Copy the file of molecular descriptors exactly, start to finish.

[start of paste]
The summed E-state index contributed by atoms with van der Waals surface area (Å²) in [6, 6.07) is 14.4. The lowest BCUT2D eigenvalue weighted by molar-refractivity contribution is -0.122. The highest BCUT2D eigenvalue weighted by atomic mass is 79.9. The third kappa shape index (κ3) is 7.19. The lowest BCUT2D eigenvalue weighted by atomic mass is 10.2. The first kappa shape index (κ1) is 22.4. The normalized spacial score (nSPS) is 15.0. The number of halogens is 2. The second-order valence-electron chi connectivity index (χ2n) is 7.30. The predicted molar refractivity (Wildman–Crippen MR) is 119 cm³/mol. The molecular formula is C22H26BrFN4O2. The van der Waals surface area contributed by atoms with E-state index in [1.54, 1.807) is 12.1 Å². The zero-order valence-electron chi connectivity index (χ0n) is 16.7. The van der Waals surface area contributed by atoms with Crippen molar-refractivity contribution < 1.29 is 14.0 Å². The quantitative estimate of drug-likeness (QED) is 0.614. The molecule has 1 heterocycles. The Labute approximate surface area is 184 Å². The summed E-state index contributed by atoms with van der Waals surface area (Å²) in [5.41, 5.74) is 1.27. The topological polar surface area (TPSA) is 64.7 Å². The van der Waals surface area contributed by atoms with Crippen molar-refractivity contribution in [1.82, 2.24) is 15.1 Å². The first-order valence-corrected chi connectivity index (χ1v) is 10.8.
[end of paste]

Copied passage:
The summed E-state index contributed by atoms with van der Waals surface area (Å²) in [6, 6.07) is 14.4. The lowest BCUT2D eigenvalue weighted by molar-refractivity contribution is -0.122. The highest BCUT2D eigenvalue weighted by atomic mass is 79.9. The third kappa shape index (κ3) is 7.19. The lowest BCUT2D eigenvalue weighted by atomic mass is 10.2. The first kappa shape index (κ1) is 22.4. The normalized spacial score (nSPS) is 15.0. The number of halogens is 2. The second-order valence-electron chi connectivity index (χ2n) is 7.30. The predicted molar refractivity (Wildman–Crippen MR) is 119 cm³/mol. The molecular formula is C22H26BrFN4O2. The van der Waals surface area contributed by atoms with E-state index in [1.54, 1.807) is 12.1 Å². The zero-order valence-electron chi connectivity index (χ0n) is 16.7. The van der Waals surface area contributed by atoms with Crippen molar-refractivity contribution < 1.29 is 14.0 Å². The quantitative estimate of drug-likeness (QED) is 0.614. The molecule has 1 heterocycles. The Labute approximate surface area is 184 Å². The summed E-state index contributed by atoms with van der Waals surface area (Å²) in [5.41, 5.74) is 1.27. The topological polar surface area (TPSA) is 64.7 Å². The van der Waals surface area contributed by atoms with Crippen molar-refractivity contribution in [1.82, 2.24) is 15.1 Å². The first-order valence-corrected chi connectivity index (χ1v) is 10.8.